path = 'sample_theta_z_imp.txt'

R = 406.4 + 0.8128/2.
H = 1219.2
m0 = 10
n0 = 10

c0, residues = calc_c0(path, m0=m0, n0=n0, funcnum=funcnum, rotatedeg=-88.5)
outname = 'tmp_c0_{0}_f{1:d}_m0_{2:03d}_n0_{3:03d}.txt'.format(method,
funcnum, m0, n0)
np.savetxt(outname, c0)



and the following routine was used to plot the corresponding imperfection field:

plot_half_cosine.py

import numpy as np
from numpy import pi
import matplotlib.cm as cm
import matplotlib.pyplot as plt

from compmech.conecyl.imperfections import fw0

plt.rcParams['axes.labelsize'] = 9.
plt.rcParams['font.size'] = 9.

method = 'points'
funcnum = 2
names = ['C01']

nz = 180
nt = 560

H = 1219.2
zpts_min = 25.4
zpts_max = H - 25.4
R = 406.4 + 0.8128/2.

#cmap = cm.jet
cmap = cm.gist_rainbow_r

m0 = 10
n0 = 10

filename = 'tmp_c0_{0}_f{1:d}_m0_{2:03d}_n0_{3:03d}.txt'.format(method,
funcnum, m0, n0)
ts = np.linspace(-pi, pi, nt)
xs = np.linspace(0, 1., nz)
zs = xs*H
check = (zs >= zpts_min) & (zs <= zpts_max)
test = xs[check]
xs -= test.min()
xs /= xs.max()
xs[xs<0] = 0
xs[xs>1] = 1

dummy, xs = np.meshgrid(ts, xs, copy=False)
ts, zs = np.meshgrid(ts, zs, copy=False)

w0 = fw0(m0, n0, c0, xs, ts, funcnum=funcnum)
w0.flat[(zs.flat < zpts_min) | (zs.flat > zpts_max)] = 0

fig = plt.figure(figsize=(3.5, 3.5), dpi=220)

levels = np.linspace(w0.min(), w0.max(), 400)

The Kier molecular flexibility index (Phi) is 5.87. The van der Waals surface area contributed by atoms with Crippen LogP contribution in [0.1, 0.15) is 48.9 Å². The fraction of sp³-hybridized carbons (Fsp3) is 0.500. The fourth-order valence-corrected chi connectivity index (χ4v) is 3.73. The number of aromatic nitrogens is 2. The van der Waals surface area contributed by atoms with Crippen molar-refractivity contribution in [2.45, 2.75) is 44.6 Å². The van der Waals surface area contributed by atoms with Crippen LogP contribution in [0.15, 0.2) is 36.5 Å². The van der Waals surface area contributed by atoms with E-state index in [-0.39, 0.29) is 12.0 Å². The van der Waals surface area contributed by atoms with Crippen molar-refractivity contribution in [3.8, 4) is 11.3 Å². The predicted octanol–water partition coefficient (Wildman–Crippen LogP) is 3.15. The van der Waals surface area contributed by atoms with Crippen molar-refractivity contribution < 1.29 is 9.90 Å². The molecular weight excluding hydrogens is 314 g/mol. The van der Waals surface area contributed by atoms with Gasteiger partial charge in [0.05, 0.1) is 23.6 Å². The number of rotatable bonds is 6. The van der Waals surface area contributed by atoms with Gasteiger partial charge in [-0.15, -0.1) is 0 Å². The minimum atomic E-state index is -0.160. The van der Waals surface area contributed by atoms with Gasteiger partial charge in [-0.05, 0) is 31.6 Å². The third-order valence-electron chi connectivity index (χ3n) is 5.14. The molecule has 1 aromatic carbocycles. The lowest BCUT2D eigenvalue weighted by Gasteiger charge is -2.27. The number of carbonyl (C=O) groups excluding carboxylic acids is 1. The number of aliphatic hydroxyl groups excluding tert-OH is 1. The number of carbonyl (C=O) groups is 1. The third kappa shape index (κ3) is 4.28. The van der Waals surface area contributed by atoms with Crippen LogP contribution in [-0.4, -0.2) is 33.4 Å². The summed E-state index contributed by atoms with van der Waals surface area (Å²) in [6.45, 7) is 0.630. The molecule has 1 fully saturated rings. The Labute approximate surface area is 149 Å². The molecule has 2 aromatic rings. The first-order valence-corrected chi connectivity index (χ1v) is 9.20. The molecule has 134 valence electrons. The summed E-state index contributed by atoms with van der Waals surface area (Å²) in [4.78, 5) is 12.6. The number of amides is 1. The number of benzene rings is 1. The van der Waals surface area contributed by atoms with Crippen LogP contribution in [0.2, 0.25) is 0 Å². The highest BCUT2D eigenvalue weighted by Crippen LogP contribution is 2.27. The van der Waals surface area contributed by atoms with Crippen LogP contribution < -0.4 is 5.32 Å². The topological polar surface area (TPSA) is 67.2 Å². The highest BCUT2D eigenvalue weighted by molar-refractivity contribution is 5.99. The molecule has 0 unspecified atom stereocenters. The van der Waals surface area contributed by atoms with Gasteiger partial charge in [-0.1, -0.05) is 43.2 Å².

contour = plt.contourf(ts*R, zs, w0.reshape(ts.shape), levels=levels,
cmap=cmap)

ax = plt.gca()
ax.set_aspect('equal')
ax.xaxis.set_ticks_position('bottom')
ax.yaxis.set_ticks_position('left')
ax.spines['bottom'].set_visible(False)
ax.spines['top'].set_visible(False)
ax.spines['left'].set_visible(False)
ax.spines['right'].set_visible(False)

ax.xaxis.set_ticks([-pi*R, pi*R])
ax.xaxis.set_ticklabels([r'$-\pi$', r'$\pi$'])
ax.set_xlabel(r'$\theta$ $[rad]$', va='center', ha='center')

ax.yaxis.set_ticks([0, H])
ax.set_ylabel('$z$\n$[mm]$', rotation='horizontal', va='center',
ha='center')

colorbar = True
if colorbar:
from mpl_toolkits.axes_grid1 import make_axes_locatable

fsize = 10
cbar_nticks = 2
divider = make_axes_locatable(ax)
cbarticks = np.linspace(w0.min(), w0.max(), cbar_nticks)
cbar = plt.colorbar(contour, ticks=cbarticks, format='%1.3f',
cax=cax, cmap=cmap)
cax.text(0.5, 1.1, '$w_0$ $[mm]$', ha='left', va='bottom',
fontsize=fsize)
cbar.outline.remove()

fig.savefig('plot_half_cosine.png', transparent=True, bbox_inches='tight',



giving:

The relatively poor correlation between the half-cosine and the inverse_weighted is primarily due to the reduced amount of measured data used for this tutorial. Using real imperfection data the correlation is much closer, as shown in the additional examples below.